Write the 04/13/20Return to news
The first reason is a purely archeological one.
Regarding spear heads found in graves and the size of those, of the deceased and the disposal of other objects, we can estimate the weapon's length. The more often, we observe a two meter average spear. The socket diameter can also help determine the possible pole length. We can get interested in the Lendbreen's spear as well, which was a full object and measures 2m30. It should have been a throwing spear, firstly used to hunt.
The second reason mostly concerns iconography.
When observing some iconographic, anterior, contemporary or posterior to the era we take interest in, we realize that most spears were to measure about two average meters. Careful, though, these sources are very thin, and sometimes too subjective to be used as a standalone source material to confirm a hypothesis!
The third reason comes from our own experimentations.
It has been demonstrated that a two meters spears remains the most practical in a lot of situations. Whether it's used alongside a shield, to fight in a group with no risk of bothering your team mates, to walk through a forest, to help as a walking stick, or to be thrown.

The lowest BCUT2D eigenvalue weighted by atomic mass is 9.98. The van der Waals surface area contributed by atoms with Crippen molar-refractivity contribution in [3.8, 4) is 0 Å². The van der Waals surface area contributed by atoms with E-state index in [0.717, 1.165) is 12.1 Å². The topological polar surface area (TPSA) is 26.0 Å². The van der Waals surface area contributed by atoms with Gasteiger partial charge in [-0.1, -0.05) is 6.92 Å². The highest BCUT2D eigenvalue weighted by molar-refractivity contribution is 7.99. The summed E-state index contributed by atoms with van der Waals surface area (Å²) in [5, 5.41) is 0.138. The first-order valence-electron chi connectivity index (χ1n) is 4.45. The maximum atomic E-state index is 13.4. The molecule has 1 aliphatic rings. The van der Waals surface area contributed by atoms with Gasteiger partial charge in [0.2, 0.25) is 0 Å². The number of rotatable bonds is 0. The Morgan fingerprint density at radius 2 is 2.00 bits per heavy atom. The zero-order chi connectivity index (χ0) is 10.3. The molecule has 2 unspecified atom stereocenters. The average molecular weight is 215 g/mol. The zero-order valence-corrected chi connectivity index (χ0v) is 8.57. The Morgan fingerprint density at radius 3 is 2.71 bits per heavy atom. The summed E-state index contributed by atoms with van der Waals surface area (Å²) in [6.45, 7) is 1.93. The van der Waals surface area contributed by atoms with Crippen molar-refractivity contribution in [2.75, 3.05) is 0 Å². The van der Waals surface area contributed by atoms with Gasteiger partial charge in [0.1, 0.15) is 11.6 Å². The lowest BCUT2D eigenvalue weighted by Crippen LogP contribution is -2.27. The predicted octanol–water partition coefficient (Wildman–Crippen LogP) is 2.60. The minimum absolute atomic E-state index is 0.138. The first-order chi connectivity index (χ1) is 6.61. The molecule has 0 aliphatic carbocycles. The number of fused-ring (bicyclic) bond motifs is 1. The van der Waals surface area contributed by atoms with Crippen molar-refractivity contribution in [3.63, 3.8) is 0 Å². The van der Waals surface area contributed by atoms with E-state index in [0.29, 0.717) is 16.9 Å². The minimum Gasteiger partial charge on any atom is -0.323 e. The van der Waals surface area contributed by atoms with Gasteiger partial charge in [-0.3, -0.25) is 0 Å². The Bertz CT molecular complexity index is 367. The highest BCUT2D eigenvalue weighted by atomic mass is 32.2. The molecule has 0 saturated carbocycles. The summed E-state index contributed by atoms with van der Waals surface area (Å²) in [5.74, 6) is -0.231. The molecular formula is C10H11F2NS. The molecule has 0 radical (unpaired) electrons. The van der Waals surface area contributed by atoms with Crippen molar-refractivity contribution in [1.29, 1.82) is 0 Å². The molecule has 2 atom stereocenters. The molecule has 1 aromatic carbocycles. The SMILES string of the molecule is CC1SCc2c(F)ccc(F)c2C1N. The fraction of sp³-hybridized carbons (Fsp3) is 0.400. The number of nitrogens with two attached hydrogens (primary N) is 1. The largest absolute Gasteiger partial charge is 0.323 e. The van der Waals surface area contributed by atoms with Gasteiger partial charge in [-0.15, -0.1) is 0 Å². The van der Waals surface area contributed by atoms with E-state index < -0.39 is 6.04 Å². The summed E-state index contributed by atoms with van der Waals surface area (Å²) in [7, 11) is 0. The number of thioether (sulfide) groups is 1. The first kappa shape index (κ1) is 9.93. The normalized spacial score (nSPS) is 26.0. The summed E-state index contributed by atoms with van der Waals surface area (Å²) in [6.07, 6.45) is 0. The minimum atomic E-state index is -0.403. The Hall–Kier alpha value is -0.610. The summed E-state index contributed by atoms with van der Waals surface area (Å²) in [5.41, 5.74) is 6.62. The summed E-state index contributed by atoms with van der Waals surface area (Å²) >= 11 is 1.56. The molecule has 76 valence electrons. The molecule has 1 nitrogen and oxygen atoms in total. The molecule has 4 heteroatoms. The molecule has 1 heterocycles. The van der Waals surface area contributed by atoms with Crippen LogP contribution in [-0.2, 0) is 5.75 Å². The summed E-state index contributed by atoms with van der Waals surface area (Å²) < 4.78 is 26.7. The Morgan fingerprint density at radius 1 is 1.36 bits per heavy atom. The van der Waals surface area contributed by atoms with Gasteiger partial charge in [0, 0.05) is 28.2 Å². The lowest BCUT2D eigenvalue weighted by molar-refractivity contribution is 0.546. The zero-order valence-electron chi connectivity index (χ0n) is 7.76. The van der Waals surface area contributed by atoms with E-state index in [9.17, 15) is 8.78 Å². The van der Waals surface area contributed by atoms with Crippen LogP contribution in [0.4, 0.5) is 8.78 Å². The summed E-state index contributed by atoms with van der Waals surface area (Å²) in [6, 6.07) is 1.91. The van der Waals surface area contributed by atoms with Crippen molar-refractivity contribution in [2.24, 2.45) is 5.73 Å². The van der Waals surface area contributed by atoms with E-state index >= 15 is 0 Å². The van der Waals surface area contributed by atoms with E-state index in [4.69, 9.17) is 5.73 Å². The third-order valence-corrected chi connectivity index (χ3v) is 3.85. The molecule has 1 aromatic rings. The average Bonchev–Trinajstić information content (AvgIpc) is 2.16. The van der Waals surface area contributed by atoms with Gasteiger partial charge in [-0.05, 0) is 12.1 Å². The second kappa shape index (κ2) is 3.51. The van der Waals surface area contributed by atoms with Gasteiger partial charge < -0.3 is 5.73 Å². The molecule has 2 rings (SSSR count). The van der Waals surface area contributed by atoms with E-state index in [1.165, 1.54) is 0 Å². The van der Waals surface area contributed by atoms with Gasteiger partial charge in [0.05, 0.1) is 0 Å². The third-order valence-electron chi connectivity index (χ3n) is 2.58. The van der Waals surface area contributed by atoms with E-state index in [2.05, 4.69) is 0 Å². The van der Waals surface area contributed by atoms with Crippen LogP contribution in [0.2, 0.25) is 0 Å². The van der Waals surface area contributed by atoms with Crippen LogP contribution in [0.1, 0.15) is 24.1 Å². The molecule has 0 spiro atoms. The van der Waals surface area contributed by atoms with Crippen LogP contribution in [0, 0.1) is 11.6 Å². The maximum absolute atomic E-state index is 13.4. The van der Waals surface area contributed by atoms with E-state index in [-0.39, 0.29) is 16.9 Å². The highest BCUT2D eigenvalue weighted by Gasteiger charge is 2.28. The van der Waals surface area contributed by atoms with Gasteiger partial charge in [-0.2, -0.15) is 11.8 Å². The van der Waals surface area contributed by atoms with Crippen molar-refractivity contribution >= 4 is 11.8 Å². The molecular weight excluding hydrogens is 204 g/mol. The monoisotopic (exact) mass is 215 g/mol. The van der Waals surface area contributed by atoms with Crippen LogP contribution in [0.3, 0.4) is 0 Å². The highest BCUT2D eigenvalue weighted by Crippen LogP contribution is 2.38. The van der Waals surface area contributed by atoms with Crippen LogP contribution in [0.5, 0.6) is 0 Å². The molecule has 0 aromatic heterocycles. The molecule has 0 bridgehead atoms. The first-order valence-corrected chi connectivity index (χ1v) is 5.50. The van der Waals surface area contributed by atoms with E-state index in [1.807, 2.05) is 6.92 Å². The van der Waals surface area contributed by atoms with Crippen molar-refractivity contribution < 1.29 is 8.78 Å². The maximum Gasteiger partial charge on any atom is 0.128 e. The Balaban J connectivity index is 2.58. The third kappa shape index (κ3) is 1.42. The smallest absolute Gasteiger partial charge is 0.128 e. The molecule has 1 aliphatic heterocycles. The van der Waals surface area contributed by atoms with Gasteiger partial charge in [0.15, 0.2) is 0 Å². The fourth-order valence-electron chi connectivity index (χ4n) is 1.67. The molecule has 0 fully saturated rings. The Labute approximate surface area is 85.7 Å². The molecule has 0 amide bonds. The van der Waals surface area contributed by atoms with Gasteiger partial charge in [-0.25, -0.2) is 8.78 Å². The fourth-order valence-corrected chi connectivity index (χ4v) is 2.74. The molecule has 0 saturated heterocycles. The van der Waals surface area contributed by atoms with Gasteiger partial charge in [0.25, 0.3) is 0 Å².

To finish, we could evoque a part of a saga (Gisla Saga) which mentions a spear so long that a man could reach it's rivet when spreading his arm. Insisting on that very uncommon size, which would be about 2m50, might indicate that the standard norm would be smaller. Of course, this source is to be taken with a grain of salt.
We know that there probably were shorter and taller spears. However, we had to chose a maximum size limit for Herja, and looking at all of our researches and experimentations, two meters appears to be our best choice, in our opinion.